13. ^ "About the Hispanic Population and its Origin". www.census.gov. Retrieved May 18, 2022.
  14. ^ "Archived copy" (PDF). Archived from the original (PDF) on January 19, 2012. Retrieved January 18, 2012.{{cite web}}: CS1 maint: archived copy as title (link)
  15. ^ "Taylor Independent School District". Taylorisd.org. Retrieved August 5, 2018.
  16. ^ schooldigger.com
  17. ^ a b "Archived copy" (PDF). Archived from the original (PDF) on January 19, 2012. Retrieved January 18, 2012.{{cite web}}: CS1 maint: archived copy as title (link)
  18. ^ a b c [2][permanent dead link]
  19. ^ "Electric Reliability Council of Texas". Ercot.com. Retrieved August 5, 2018.
  20. ^ "Laboratory Worksurfaces, Laboratory Countertops, Worktops - Durcon". Durcon.com. Retrieved August 5, 2018.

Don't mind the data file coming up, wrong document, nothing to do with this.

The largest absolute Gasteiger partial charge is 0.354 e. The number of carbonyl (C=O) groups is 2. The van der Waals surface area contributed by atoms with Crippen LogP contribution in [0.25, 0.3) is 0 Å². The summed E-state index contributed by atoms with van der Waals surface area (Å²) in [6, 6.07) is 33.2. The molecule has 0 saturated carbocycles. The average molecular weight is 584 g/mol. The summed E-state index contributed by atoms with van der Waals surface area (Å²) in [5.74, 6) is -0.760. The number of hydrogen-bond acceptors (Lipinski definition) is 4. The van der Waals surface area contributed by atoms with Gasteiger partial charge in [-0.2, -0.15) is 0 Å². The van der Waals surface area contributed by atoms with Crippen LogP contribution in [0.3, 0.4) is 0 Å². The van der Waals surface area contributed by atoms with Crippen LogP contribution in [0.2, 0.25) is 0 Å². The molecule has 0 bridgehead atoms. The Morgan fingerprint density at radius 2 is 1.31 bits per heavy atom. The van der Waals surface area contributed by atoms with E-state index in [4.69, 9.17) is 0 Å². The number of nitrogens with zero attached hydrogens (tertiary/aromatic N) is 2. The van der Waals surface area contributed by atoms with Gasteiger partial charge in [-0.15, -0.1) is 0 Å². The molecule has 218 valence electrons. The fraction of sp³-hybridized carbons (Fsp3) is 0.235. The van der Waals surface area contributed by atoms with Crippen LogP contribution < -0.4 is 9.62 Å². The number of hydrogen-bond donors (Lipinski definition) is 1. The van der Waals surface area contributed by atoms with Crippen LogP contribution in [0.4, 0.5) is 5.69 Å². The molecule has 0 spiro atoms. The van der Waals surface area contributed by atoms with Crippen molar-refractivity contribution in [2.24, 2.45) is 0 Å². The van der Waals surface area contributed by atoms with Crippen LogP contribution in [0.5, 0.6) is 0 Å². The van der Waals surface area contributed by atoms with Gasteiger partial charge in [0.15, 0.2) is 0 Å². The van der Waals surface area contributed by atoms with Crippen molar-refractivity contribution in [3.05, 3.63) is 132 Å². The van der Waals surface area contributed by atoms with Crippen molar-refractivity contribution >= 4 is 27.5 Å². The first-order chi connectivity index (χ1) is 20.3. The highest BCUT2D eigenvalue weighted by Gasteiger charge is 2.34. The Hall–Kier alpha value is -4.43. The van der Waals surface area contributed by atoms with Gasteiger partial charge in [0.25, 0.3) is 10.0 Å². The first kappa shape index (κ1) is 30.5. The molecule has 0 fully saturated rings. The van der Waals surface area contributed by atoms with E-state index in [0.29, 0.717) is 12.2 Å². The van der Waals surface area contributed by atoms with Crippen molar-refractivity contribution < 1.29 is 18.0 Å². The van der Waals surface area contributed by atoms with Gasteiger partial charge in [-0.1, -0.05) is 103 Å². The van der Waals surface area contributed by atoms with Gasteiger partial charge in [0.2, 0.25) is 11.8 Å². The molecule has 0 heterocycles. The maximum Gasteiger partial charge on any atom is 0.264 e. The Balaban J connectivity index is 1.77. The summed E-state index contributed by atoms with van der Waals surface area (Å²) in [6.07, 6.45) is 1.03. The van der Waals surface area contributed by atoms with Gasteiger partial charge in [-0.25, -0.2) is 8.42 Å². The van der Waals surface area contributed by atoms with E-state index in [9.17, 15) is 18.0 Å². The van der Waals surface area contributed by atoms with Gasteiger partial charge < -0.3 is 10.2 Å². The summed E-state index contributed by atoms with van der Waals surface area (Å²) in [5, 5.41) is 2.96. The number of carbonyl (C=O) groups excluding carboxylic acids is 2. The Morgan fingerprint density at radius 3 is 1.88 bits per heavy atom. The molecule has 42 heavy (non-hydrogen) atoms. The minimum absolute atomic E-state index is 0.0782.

21. ^ "Burrows Cabinets - Home". Burrows Cabinets - central Texas builder-direct custom cabinets. Retrieved August 5, 2018.
  22. ^ "CoreCivic: Better the Public Good". Cca.com. Retrieved August 5, 2018.
  23. ^ "Taylor EDC: Top Ten Employers". April 26, 2012. Archived from the original on April 26, 2012. Retrieved August 5, 2018.
  24. ^ "Taylor EDC: Expansions & Announcements". February 2, 2012. Archived from the original on February 2, 2012. Retrieved August 5, 2018.
  25. ^ "Samsung chooses Texas as site of new $17bn chip plant". BBC News. November 24, 2021. Retrieved November 24, 2021.
  26. ^ "Films in and Around Taylor". City of Taylor,TX.
  27. ^ "Home". gov.texas.gov. Retrieved February 19, 2019.
  28. ^ "Taylor Public Library | Taylor, TX - Official Website". www.ci.taylor.tx.us. Retrieved February 19, 2019.
  29. ^ "Taylor, TX (TAY) - Amtrak". Amtrak.com. Retrieved August 5, 2018.
  30. ^ "Country Bus - Capital Area Rural Transportation System". Ridecarts.com. Retrieved August 5, 2018.
  31. ^ "Taylor, TX Train Station (TAY) - Amtrak". Amtrak.com.

External links[edit]